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Ekaterina Bashmakova: Put on a Pair of Trainers and Run!

Running as a Lifestyle

ASICS front runner talks about what running means for her and shares useful tips for beginning runners.

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What does running mean for you and how did you get started?

I started running just over two years ago. Not that I'd never run before that, but those were just random runs here and there to lose a couple of kilos.

It all changed when I decided to run a marathon. To run a distance of 42.2 km, you need more than 'craziness and audacity'. It requires hard work and a long preparation process. That's why I joined a running club where I continued to train even after passing the marathon stage. My ambitions and the joy from the training process made me set new running goals. That's how I started working not only on my stamina but also on speed.

For me, running is much more than just a hobby. It's a lifestyle. The sense of completion, freedom, euphoria that you get from running—there's nothing like it. Totally legal endorphins that are available to everyone. What else can you wish for?

How often do you go running?

I have been running five days a week for several years, apart from periods when I catch a cold or overtrain. That's when I take a break and stop running until I'm fully recovered.

What's better, running on your own or in a company?

It depends on your personal preference. I enjoy both. Sometimes I like running on my own so I can reflect on things or listen to music. But other times I enjoy completing my instructor's task in a company of like-minded people. It helps make even the hardest routine go smoothly.

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What kind of terrain do you prefer, concrete pavements or park alleys?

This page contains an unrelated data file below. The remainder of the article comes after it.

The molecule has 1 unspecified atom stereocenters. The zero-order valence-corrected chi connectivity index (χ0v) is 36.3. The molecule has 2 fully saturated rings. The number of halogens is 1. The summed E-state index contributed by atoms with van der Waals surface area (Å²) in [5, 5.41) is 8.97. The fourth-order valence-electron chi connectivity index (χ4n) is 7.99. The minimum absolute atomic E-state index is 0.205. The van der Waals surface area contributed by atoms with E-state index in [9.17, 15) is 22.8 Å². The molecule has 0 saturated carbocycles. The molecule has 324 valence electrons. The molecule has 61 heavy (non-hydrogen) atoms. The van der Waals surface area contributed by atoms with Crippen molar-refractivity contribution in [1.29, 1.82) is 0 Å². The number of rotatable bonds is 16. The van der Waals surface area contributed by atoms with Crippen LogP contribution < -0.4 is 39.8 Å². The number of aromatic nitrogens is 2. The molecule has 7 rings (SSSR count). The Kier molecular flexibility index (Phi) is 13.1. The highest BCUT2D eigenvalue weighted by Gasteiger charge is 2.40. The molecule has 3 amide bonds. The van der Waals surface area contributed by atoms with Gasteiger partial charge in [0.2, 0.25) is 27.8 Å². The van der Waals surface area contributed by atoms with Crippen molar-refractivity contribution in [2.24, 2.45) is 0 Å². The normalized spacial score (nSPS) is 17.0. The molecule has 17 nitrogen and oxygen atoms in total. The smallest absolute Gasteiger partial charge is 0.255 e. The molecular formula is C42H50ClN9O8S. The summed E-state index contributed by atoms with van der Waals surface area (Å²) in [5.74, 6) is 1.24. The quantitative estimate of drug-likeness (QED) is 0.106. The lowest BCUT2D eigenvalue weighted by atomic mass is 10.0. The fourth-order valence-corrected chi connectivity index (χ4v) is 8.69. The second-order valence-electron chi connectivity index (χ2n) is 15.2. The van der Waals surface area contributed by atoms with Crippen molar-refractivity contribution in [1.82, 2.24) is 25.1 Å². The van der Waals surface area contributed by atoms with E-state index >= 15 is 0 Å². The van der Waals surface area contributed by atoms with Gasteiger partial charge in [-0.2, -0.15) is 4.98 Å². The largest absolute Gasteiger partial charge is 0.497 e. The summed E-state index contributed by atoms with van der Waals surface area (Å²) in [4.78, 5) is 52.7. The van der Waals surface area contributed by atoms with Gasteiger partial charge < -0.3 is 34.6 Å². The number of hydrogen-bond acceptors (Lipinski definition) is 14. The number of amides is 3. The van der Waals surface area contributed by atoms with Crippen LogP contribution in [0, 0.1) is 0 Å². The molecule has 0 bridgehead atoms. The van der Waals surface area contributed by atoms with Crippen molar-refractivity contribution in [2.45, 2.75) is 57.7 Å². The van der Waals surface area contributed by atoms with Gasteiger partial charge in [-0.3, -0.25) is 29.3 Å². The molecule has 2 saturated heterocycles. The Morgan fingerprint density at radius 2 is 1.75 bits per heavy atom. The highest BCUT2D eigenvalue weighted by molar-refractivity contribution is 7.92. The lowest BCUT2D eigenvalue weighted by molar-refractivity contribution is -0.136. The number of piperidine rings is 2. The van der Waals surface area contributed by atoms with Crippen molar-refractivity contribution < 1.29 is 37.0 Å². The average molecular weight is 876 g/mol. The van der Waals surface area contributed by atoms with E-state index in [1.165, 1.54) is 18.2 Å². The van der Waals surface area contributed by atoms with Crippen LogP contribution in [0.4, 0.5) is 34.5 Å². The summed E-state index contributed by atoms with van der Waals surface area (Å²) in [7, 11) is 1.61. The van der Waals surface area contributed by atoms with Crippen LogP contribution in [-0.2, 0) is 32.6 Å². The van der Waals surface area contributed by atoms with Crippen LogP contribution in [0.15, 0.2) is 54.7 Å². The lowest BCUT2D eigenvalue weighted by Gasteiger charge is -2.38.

I like running along the embankment. I enjoy the atmosphere of the urban jungle, running in busy areas. But for everyone else, I recommend park alleys! Running on bare earth is much better for you than on road tile.

What are your favourite routes in Moscow?

My favourite one is without a doubt the route from Novospasskaya Embankment to Luzhniki. I choose it above all other options if I'm planning a long run (12–25 km).

What is the best way to get back to running after a long break?

First and foremost, do not run fast. You need to slowly get used to the training process after a break. Run slowly, for shorter distances, and listen to your body. It's best to follow a plan prepared by your instructor.

What is your preferred time for running, mornings or evenings?

Right now, I prefer mornings. In the past, I used to run in the evening, but that caused me to have difficulties falling asleep. When I switched to exercising in the morning, I've stopped having such problems, and now I have free evenings to spend with my family.

What kind of clothes/equipment do you prefer for running?

I am currently an ASICS front runner and I choose their equipment for training.

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Do you use any exercise apps? If so, which ones?

Right now I'm using a Polar fitness watch; after a run, I synchronise my training session with their app and send the results to my instructor. Previously, I used Strava. It's kind of a social network for athletes. Right now I just don't have enough time.

What would be your five tips for beginning runners?

Don't aim for long distances at early stages. Start with short runs at a slow pace. If you get tired quickly — switch to walking and get back to running once you're ready. Increase the speed and distance gradually. And remember that the hardest part is putting your trainers on and forcing yourself to go out. It gets better after that! I've tried it myself.

How well-developed do you think the culture of running is in Moscow?

I think amateur running is currently at its peak in Moscow. A lot of new and free stadiums are opening, new running clubs are emerging, and sports shops are offering more and more running equipment at a range of different prices and styles. Physical exercises are becoming a vital part of life for growing numbers of people. And what's easier than putting on a pair of trainers and going for a run?

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